Injuries linked to home improvement projects
More and more homeowners are enlisting as weekend warriors -- which means plenty of combat-related injuries.
"I probably see a patient a day with some type of injury because of them doing something at home -- a fix-it kind of job," said Dr. Fred Harchelroad, chairman of the emergency medicine department at Allegheny General Hospital on the North Side.
"We really see just about every injury imaginable."
A new survey from Vertis Inc., a Baltimore marketing firm, found that nearly half of adults surveyed say they do home improvement projects themselves, up from 38 percent in 2000.
There are no hard numbers on how many of those projects land people in the emergency room, said John Ulczycki of the National Safety Council, based in Itasca, Ill. The best estimate could come from the Consumer Product Safety Commission, which estimated that nearly 288,000 people landed in the ER in 2003 because of an injury from a piece of home workshop equipment.
Dr. Thomas Pangburn, director of Sewickley Valley Hospital's emergency department, said he attributes the increase in the number of injuries he sees to the availability of heavy-duty tools and equipment.
"In the past you had a handsaw, nails and a hammer. Now you have power nailers and compressors, table saws, circular saws, joiners, those kinds of things with the availability of these tools through the big companies," he said. "When you just had the local hardware store, you didn't have these things as available or as affordable."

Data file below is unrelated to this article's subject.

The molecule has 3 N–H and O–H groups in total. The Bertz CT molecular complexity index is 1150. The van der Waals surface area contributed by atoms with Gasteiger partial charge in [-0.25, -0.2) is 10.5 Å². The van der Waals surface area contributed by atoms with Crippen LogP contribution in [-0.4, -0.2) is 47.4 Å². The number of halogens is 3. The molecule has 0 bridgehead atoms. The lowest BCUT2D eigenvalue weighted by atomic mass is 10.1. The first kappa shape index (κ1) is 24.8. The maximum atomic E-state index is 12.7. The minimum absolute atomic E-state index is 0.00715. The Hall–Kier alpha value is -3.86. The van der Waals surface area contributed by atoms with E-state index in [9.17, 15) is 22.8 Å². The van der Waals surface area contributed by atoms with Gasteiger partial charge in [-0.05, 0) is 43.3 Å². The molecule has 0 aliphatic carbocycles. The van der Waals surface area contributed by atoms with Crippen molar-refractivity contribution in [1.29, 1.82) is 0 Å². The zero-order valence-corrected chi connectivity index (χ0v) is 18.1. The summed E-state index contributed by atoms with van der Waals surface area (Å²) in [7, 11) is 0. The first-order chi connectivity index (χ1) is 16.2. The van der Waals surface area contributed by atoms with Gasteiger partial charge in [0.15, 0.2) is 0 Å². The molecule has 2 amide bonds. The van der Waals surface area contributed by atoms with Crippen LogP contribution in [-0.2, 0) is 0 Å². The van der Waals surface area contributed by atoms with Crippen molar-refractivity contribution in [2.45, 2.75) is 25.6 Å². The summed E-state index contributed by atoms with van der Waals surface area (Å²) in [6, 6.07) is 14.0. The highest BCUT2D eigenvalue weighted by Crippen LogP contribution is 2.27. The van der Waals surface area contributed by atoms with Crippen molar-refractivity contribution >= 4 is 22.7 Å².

Both doctors said they see a large number of falls from a ladder, which can result in broken bones, paralysis or death. Pangburn said he frequently sees lacerations, ranging from minor cuts to finger amputation, from table saws.
Nail guns also are a culprit. Some unfortunate patients are still attached to the project they were trying to nail when they're wheeled into the ER, Pangburn said.
Dr. Ravindra Vajjhala, director of emergency medicine at UPMC Passavant in Cranberry, said he sees many injuries because people overestimate what they will be able to do.
If the project is not something within their domain, they're attempting something beyond their scope, it could be harmful," he said.
"Somebody who is not experienced in certain areas goes and reads or gets help from Home Depot - that could turn out to be a major problem subsequently because they are not aware of some of the nuances of those tools or some of the other dangers involved with it," Vajjhala said.
The fact is, not many do-it-yourselfers have safety on the brain, said John Quinn, marketing manager for MSA Safetyworks in O'Hara.
MSA surveyed consumers who bought equipment for home projects from big-box retailers and found that purchasing protective gear didn't enter the minds of 92 percent.
The company sells a line of chic-looking safety glasses, earplugs and hard hats to try to appeal to the sensible but style-conscious weekend warrior.
"You don't want to be walking around your house like you just stepped off the set of "Revenge of the Nerds," said MSA spokesman Mark Deasy.
Harchelroad said many accidents could be prevented if the do-it-yourselfer would think before pounding that first nail.
"Take an extra minute to think about how something can go wrong with a piece of equipment and if you are really protecting yourself," he said. "Read the instructions on a piece of machinery you're using and follow them. Take 60 seconds to think before you jump into doing it."